SHOULD ADD-ONS BE A SEPARATE PRODUCT?

Richard Finan, Director of Arc Legal Assistance, has been discussing whether add-ons should be separate products.

The reasons why add-ons should not be sold as standalone products are fairly clear-cut and compelling for consumer, provider and broker alike.

At the basic level, providing add-on cover as part of an insurance policy helps the spread of risk and so has a direct impact on the premium – but the standalone approach cannot achieve this.

Secondly, adverse selection is always a factor in the purchase of standalone cover. In my experience, where legal expenses is requested as a mid-term adjustment rather than at inception or renewal there is inevitably a motivation for its inclusion.

The high proportion of claims made – and subsequently rejected because of exclusions or coverage issues – from these mid-term requests is evidence of the issues created by adverse selection with standalone cover.

The cost factor is another element. With the inevitably high acquisition and fulfilment costs associated with standalone products there is a direct impact on product pricing and distributor commission levels. Not so for add-on covers, where the retailer can spread these costs across a portfolio of products.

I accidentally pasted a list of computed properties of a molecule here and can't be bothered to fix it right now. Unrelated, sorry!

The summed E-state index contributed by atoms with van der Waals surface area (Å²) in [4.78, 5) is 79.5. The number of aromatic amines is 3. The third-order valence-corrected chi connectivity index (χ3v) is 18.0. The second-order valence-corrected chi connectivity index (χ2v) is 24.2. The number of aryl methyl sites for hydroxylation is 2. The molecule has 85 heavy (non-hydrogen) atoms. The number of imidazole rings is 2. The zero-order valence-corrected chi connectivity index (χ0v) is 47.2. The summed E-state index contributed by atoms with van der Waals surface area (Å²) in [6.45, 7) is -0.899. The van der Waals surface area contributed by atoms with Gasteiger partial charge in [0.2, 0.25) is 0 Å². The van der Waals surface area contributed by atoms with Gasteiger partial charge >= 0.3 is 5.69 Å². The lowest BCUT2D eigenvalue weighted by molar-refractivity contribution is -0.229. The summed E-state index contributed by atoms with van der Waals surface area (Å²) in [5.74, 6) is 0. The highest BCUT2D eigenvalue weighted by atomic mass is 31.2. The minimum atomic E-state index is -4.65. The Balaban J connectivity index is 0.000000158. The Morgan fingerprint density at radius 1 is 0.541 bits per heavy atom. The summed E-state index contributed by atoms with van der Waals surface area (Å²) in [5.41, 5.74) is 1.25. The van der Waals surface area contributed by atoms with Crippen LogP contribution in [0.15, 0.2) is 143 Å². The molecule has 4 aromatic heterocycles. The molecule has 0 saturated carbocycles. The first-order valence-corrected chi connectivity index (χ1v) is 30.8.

In 2010, the Shopping Around: What Consumers Want from the New Legal Services Market report by the Byfield Consultancy revealed that when some 2000 consumers were asked if they would pay £75 a year for an insurance policy that covered “all their unforeseen legal needs”, two-thirds said they were not willing to pay that modest premium.

Compare this with Germany, where 46% of the population has a standalone policy, with premiums in the range of €300. There is nothing to suggest the attitudes of UK consumers to paying a modest premium for standalone cover have changed significantly over the past four years so you have to ask – is there really an appetite for this type of policy?

The crucial role of the broker in the sales process of add-ons should not be in doubt. This applies whether it is providing best advice on the right product, comparing covers, wordings or terms and conditions and analysing data on claims and service levels. Will the purchase of a standalone product direct from the provider offer the consumer such a rigorous qualification and quality assurance process?

A move towards a standalone market will not help to increase the penetration of products, such as legal expenses, but will increase the price to consumers, will bypass brokers and will impact on providers’ costs.

This story first appeared in Post Magazine on 15 May 2014.

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